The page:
Hire a Personal Injury Attorney Through 1-800-Injured Today

1-800-Injured is an attorney and medical referral service. One of the most important first steps to take after any personal injury is to hire an experienced and diligent personal injury attorney, but this process can prove overwhelming for many, meaning that too many victims file insurance claims on their own and ultimately do not receive the compensation that they rightfully deserve.

Take a look below to get a better idea of how a Port St. Lucie personal injury attorney can help you get the money that you deserve, and contact us as soon as possible for a free consultation and be connected with legal representation today.

What Constitutes a Personal Injury?

No two accidents are alike, and the injuries after an accident are unique for a variety of reasons that even go beyond the specific damage to the victim’s body. There is no comprehensive list of situations that qualify for a personal injury claim; instead, the situation is held up against the following criteria in order to determine if a tort occurred:

  • The defendant had a “duty of care” owed to the plaintiff
  • The defendant failed to uphold their duty of care
  • This failure led to an accident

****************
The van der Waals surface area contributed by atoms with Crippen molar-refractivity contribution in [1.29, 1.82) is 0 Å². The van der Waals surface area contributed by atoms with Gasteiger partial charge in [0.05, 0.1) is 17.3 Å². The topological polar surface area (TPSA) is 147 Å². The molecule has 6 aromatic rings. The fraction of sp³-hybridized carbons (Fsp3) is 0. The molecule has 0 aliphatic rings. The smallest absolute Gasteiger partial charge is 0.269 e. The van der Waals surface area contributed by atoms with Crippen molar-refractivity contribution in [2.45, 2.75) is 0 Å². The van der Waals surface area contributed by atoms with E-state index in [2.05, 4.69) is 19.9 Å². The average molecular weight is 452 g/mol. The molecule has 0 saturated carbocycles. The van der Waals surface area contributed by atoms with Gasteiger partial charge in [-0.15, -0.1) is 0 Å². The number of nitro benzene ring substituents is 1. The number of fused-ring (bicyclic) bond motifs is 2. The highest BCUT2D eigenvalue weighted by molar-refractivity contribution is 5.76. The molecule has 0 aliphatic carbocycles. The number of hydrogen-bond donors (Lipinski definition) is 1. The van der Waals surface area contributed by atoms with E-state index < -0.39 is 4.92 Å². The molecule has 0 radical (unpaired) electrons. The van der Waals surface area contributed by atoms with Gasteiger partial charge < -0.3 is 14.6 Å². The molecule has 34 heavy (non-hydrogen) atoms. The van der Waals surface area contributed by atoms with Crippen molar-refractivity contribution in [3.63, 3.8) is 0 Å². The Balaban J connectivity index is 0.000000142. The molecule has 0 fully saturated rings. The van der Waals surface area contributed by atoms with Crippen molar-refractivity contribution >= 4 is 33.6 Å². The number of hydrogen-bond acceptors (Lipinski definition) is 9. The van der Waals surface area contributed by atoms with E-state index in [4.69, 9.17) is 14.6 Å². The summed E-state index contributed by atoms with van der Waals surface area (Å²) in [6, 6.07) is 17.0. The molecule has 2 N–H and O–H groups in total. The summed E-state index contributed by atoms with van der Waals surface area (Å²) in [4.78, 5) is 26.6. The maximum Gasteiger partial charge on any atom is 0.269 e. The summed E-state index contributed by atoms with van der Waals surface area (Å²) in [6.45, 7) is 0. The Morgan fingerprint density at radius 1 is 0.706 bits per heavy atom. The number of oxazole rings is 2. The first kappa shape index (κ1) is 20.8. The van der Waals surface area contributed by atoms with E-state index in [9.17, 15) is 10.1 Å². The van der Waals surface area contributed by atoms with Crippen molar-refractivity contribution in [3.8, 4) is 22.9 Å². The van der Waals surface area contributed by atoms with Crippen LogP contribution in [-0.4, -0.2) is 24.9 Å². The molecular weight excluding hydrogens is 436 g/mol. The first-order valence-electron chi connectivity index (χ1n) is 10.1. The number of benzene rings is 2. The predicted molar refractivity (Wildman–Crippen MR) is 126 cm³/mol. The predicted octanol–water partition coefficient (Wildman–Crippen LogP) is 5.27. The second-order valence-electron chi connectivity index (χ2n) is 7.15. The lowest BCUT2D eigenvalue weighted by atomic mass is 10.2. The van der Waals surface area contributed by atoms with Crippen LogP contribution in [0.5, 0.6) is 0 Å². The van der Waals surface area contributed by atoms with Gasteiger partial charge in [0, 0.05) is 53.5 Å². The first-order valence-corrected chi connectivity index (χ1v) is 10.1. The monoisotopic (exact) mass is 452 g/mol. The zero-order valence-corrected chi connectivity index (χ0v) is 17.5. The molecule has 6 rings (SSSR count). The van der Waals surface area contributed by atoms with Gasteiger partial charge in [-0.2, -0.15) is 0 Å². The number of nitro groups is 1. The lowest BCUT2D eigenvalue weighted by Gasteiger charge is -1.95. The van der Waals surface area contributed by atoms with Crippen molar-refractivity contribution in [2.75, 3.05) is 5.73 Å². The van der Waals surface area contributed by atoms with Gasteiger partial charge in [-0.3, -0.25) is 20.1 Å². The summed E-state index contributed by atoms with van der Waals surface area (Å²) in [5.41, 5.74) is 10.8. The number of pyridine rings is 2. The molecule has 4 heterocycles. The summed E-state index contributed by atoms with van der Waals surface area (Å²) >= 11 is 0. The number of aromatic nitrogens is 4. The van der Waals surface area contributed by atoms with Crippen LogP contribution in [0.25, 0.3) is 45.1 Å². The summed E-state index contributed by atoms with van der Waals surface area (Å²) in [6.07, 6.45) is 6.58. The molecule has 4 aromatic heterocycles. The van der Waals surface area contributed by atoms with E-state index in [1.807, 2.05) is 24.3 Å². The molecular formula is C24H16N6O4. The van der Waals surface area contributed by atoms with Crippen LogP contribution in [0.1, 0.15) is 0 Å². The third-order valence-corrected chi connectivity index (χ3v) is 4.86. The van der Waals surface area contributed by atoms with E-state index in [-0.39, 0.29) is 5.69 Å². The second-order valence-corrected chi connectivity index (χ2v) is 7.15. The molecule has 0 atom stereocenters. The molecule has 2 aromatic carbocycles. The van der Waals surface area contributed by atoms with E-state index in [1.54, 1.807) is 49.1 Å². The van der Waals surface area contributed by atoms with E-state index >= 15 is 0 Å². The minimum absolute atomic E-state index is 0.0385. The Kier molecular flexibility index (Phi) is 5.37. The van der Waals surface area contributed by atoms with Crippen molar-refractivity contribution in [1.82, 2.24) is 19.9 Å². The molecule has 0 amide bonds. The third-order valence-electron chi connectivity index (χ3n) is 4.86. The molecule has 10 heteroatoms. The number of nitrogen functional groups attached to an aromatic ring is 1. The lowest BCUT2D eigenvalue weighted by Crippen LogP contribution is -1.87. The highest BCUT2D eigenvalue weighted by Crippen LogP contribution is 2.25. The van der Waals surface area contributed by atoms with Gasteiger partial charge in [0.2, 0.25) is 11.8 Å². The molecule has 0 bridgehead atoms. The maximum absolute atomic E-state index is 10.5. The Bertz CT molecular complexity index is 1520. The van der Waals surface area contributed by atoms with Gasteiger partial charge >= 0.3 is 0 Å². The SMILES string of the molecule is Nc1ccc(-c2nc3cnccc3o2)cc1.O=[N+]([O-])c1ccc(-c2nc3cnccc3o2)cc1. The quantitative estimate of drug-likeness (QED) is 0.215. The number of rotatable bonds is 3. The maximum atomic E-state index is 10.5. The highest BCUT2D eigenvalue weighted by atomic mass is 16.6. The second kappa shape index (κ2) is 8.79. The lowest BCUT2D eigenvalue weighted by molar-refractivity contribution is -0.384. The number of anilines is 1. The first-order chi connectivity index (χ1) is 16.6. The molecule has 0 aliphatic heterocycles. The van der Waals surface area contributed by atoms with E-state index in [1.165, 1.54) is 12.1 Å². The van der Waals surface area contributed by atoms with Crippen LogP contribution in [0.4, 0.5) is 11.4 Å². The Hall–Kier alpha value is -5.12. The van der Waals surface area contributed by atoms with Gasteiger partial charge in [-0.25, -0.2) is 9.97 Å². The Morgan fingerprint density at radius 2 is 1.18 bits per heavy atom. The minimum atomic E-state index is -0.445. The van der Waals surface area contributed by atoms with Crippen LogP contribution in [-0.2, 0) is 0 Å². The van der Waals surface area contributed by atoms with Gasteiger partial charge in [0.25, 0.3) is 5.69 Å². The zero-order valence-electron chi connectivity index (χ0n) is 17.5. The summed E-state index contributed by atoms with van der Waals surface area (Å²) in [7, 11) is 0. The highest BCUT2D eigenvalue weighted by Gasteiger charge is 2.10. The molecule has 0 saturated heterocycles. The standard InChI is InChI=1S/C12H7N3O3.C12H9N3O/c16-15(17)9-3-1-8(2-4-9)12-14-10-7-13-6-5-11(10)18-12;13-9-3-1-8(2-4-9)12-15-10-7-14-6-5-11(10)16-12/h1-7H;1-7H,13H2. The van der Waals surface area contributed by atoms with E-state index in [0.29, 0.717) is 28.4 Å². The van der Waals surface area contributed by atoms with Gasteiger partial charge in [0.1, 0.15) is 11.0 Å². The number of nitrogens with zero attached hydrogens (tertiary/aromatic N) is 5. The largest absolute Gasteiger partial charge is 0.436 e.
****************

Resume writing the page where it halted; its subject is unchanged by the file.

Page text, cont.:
• The plaintiff suffered measurable injuries in the accident

Whether or not you are certain that your situation meets these criteria, and therefore qualifies you for compensation under American tort law, contact 1-800-Injured today so that you can speak with an attorney during a free initial consultation and learn exactly what your next steps can, and should, be. Taking on the stress of uncertainty—unsure of whether or not you will be able to recover from the financial impacts of your injury, how long it will take, etc.—by yourself can have a serious adverse effect on your physical recovery, so the sooner you hire an attorney, the more clearly you will be able to focus on yourself.

Determining Fault After a Personal Injury Accident in Port St. Lucie

The question of fault is central to a personal injury case because it ultimately plays a significant role in determining the amount of money that you will receive from the responsible party and/or their insurance company. Florida uses a rule known as “pure comparative fault” when assigning liability in an accident, which allows a victim to accept partial responsibility for causing the accident but is still entitled to compensation. In states where this rule does not exist, and in years past, even accepting 1% of the responsibility for an accident could invalidate a victim’s claims entirely.

With pure comparative negligence in place, a victim who is partially responsible for the accident will simply have their final settlement reduced by the percent that they are liable. For example, if you accept 10% of the blame for causing a car accident (failing to take appropriate defensive actions, admitting to driving slightly over the speed limit, etc.), and your award is $100,000, then your final payment will be reduced by 10% for a total of $90,000.